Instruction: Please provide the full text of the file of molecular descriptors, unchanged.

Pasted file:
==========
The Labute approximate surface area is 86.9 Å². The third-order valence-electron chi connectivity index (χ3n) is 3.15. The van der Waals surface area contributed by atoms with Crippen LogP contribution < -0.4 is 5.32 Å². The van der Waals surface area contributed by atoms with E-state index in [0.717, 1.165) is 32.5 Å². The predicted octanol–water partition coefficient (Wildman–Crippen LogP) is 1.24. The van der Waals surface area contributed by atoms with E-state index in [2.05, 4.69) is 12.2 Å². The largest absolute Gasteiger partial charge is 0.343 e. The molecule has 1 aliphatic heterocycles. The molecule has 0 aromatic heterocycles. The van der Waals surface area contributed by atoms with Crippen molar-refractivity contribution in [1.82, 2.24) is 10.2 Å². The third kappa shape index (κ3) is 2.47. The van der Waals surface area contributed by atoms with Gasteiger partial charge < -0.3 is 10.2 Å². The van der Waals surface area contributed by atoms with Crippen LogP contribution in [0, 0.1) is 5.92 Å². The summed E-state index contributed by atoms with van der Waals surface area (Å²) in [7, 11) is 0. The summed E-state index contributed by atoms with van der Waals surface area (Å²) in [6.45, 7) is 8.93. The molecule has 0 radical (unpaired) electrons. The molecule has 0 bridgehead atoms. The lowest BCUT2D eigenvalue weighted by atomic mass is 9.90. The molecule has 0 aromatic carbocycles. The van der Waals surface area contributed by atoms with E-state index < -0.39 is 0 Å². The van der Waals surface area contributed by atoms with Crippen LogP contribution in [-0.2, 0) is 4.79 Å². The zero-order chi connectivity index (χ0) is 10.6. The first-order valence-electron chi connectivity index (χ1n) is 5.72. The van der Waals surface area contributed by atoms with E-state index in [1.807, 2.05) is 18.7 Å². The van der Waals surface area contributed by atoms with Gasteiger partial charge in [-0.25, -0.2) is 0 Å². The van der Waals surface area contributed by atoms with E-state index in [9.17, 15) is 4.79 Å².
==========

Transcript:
The Labute approximate surface area is 86.9 Å². The third-order valence-electron chi connectivity index (χ3n) is 3.15. The van der Waals surface area contributed by atoms with Crippen LogP contribution < -0.4 is 5.32 Å². The van der Waals surface area contributed by atoms with E-state index in [0.717, 1.165) is 32.5 Å². The predicted octanol–water partition coefficient (Wildman–Crippen LogP) is 1.24. The van der Waals surface area contributed by atoms with E-state index in [2.05, 4.69) is 12.2 Å². The largest absolute Gasteiger partial charge is 0.343 e. The molecule has 1 aliphatic heterocycles. The molecule has 0 aromatic heterocycles. The van der Waals surface area contributed by atoms with Crippen molar-refractivity contribution in [1.82, 2.24) is 10.2 Å². The third kappa shape index (κ3) is 2.47. The van der Waals surface area contributed by atoms with Gasteiger partial charge < -0.3 is 10.2 Å². The van der Waals surface area contributed by atoms with Crippen LogP contribution in [0, 0.1) is 5.92 Å². The summed E-state index contributed by atoms with van der Waals surface area (Å²) in [7, 11) is 0. The summed E-state index contributed by atoms with van der Waals surface area (Å²) in [6.45, 7) is 8.93. The molecule has 0 radical (unpaired) electrons. The molecule has 0 bridgehead atoms. The lowest BCUT2D eigenvalue weighted by atomic mass is 9.90. The molecule has 0 aromatic carbocycles. The van der Waals surface area contributed by atoms with E-state index < -0.39 is 0 Å². The van der Waals surface area contributed by atoms with Crippen LogP contribution in [-0.2, 0) is 4.79 Å². The zero-order chi connectivity index (χ0) is 10.6. The first-order valence-electron chi connectivity index (χ1n) is 5.72. The van der Waals surface area contributed by atoms with E-state index in [1.807, 2.05) is 18.7 Å². The van der Waals surface area contributed by atoms with Gasteiger partial charge in [-0.25, -0.2) is 0 Å². The van der Waals surface area contributed by atoms with E-state index in [9.17, 15) is 4.79 Å².